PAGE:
What’s so great about Windows 8?

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in Centerpiece,Office software,Office Technology

Whether you’ve recently purchased a traditional desktop computer or laptop, or a new touchscreen Ultrabook or Surface, you probably have Windows 8/8.1 operating system. You may remember the gnashing of teeth when going from Windows 3.1 to Windows 95 or maybe the ruckus caused by moving from DOS to Windows!

People love change, but they don’t like to be changed. Here are tips to help you get around and find what you need on Windows 8.

Lions and tigers and tile, oh my

Tiles are convenient for touchscreen devices, but they’re not bad for mouse-driven computer use, either. Rather than squinting at your screen or clicking a Start button to find what you need, just click or tap the large, rather graphically descriptive box to open your app. If the tiles are not arranged the way you’d like, no problem. Left-click or press and hold a tile you don’t need, and drag it off to the right. Or, right-click on it and remove it from the start menu. Create groups of tiles that make sense for you, and then rearrange them when your needs change.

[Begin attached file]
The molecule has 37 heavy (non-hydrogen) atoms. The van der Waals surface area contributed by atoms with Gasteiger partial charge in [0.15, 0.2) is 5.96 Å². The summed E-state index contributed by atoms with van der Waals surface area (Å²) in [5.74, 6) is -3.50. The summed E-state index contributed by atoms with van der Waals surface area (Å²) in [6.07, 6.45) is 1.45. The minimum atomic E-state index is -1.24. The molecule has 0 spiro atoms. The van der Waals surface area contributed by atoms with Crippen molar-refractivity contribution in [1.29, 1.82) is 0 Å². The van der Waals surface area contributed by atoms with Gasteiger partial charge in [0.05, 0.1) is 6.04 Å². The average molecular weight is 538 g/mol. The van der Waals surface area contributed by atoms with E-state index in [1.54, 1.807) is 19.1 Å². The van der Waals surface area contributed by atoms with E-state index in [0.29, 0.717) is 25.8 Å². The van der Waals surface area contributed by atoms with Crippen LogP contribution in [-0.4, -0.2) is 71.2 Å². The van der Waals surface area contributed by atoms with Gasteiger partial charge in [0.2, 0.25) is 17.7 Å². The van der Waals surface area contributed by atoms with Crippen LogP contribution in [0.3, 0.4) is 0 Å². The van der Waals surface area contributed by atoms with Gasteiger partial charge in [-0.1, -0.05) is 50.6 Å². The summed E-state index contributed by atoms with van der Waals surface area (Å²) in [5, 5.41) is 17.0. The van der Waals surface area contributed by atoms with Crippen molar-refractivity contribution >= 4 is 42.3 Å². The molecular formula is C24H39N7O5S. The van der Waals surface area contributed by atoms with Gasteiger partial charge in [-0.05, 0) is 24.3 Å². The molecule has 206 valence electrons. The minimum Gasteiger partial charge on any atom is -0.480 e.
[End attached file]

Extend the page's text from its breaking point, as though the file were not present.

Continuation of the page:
If you don’t see the application you need in front of you, type the first few letters of it anywhere on the start screen. This is one less keystroke than Windows 7, where you have to click the start button first. The search pane pops up on the right with your search criteria entered and a list of possible results. In the diagram, just by typing “pai,” it found the Paint application. You can press enter to launch it or right-click to pin it on your start screen. If you’re on your desktop, tap the Windows key to return to the start screen.

Active tiles allow you to keep certain information (news, weather, finance) on the screen without clicking. Don’t like active tiles? Just right-click the tile and choose “Turn live tile off” at the bottom of the screen. You can also resize, uninstall or unpin from that menu, too.

Start up or shut down in seconds

On a Lenovo Yoga Ultrabook, it takes 10 seconds from pushing the power button to the login screen, and about 6.5 seconds from login to start screen. Shut down is even faster, under 10 seconds from starting the shutdown command sequence (Ctrl+X, U, U) until the power button light goes off. The start up/shut down speed is particularly useful when traveling. No more sheepish looks at flight attendants when trying to convince them that you actually did shut it down, even though the screen is still glowing defiantly.

The Windows key is your friend

The Windows key is on the bottom of the keyboard, usually to the left of Alt. Tap it to go to the desktop. Tap it again, and it takes you to the start screen. Use it with C (Windows key+C), to access the “charms” on the right for network settings, devices, power button, etc. Use it with D (Windows key+D) to minimize/maximize all your desktop windows. With L (Windows key+L), it locks your screen.

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